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  1. #1
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    Windows 7 Batch File

    I would like to create a simple batch file, with a desktop shortcut, to copy several files from one drive to another. Not really worth the hassle of running a full blown copy of Window Backup or Acronis to do this. Is there a utility to create batch files in Win7
    David P - The Truth Is In Redmond

  2. #2
    Super Moderator RetiredGeek's Avatar
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    David,

    Are the files all in one directory? Do you want to copy all the files in that directory? Specifics needed.

    You create batch files using a text editor like Notepad.exe, builtin to Windows or NotePad++ free open source software.

    HTH
    May the Forces of good computing be with you!

    RG

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  3. #3
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    Start with a DOS command so you know it works, then copy it into Notepad etc and save as MyCopyUtil.cmd or similar - leave the extension as "cmd" to make it a batch file.
    To test your DOS commands open a Command Prompt by right clicking on the Windows flag in the bottom left corner.

    cheers, Paul

  4. #4
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    I wish to copy 2 files from a folder on my desktop machine to a folder on a laptop. The two are in a homegroup. The desktop machine is directly connected to the router by an Ethernet cable and the laptop to the router by WiFi
    David P - The Truth Is In Redmond

  5. #5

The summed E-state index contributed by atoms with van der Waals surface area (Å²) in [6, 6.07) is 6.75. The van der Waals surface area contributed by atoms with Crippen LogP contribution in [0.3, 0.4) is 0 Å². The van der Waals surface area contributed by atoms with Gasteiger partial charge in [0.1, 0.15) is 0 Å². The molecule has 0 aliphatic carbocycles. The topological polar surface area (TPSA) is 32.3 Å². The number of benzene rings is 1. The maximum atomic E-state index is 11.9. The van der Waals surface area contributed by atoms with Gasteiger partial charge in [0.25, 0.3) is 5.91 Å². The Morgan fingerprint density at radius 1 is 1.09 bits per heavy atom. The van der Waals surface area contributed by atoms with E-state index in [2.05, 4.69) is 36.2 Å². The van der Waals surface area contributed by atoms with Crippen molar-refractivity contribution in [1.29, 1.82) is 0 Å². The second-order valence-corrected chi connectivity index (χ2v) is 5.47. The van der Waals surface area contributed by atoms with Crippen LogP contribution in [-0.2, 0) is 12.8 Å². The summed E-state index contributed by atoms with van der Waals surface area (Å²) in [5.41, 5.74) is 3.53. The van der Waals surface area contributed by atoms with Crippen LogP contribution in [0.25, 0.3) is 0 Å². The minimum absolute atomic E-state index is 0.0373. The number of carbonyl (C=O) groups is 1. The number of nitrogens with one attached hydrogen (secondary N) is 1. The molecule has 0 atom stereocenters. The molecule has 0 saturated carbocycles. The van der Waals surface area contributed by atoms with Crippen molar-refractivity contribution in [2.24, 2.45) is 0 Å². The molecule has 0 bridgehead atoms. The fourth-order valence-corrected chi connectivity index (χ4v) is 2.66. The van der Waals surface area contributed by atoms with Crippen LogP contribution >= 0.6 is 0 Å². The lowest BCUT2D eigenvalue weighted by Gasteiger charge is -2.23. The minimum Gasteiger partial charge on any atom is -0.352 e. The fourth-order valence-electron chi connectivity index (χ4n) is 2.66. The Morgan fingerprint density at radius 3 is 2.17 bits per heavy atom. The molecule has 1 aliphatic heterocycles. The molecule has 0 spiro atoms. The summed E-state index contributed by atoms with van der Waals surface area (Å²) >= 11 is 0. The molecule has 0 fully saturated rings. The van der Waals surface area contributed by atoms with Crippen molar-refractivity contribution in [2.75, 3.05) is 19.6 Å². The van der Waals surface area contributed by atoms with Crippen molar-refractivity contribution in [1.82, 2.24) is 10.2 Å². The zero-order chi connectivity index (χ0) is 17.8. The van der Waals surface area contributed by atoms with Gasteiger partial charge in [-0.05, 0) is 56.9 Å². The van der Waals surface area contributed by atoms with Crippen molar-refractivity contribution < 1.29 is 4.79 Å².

Super Moderator RetiredGeek's Avatar
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    David,

    As per Paul's instructions use this command twice in the file substituting the appropriate values:
    Code:
    Xcopy /Y "d:\path\sourcefilename.ext" "d:\destpath\*.*"
    Note: the /Y parameter suppresses the prompt for overwriting the files in the destination. If you want the prompt use /-Y

    HTH

    Edited per Graham's comment...good catch!
    Last edited by RetiredGeek; 2016-03-07 at 11:57.
    May the Forces of good computing be with you!

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  7. #6
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    Be aware that your path may contain spaces, in which case it will need to be in quotes.
    Graham Smith
    DataSmith, Delaware
    "For every expert there is an equal and opposite expert.", Arthur C. Clarke (1917 - 2008)

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  9. #7
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    Thanks. MANY years since I lived at the DOS prompt. As a matter of interest - why Xcopy instead of copy.
    David P - The Truth Is In Redmond

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    Super Moderator RetiredGeek's Avatar
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    David,

    It is my understanding that xcopy is more efficient and it does have more options. HTH
    May the Forces of good computing be with you!

    RG

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  11. #9
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    I had completely forgotten about **** spaces in the command line!
    David P - The Truth Is In Redmond

  12. #10
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    XCOPY is more "robust" than COPY with more options. There is a newer Windows utility called ROBOCOPY (which stands for Robust Copy) but that may be more than you need.

    I use a third-party tool called HOBOCOPY for nightly automated jobs where the files that may be open or locked.
    Graham Smith
    DataSmith, Delaware
    "For every expert there is an equal and opposite expert.", Arthur C. Clarke (1917 - 2008)

  13. #11
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    As you are copying to network machines you may be able to specify the path directly without having to map a drive.
    e.g. xcopy "d:\path\sourcefilename.ext" "\\PC2\sharedfolder\destpath\"

    cheers, Paul

    p.s. you don't need "*.*" on the destination, a trailing backslash is sufficient to indicate to xcopy that the destination is a folder.

  14. #12
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    That syntax worked just fine - once I got rid of embedded spaces
    David P - The Truth Is In Redmond

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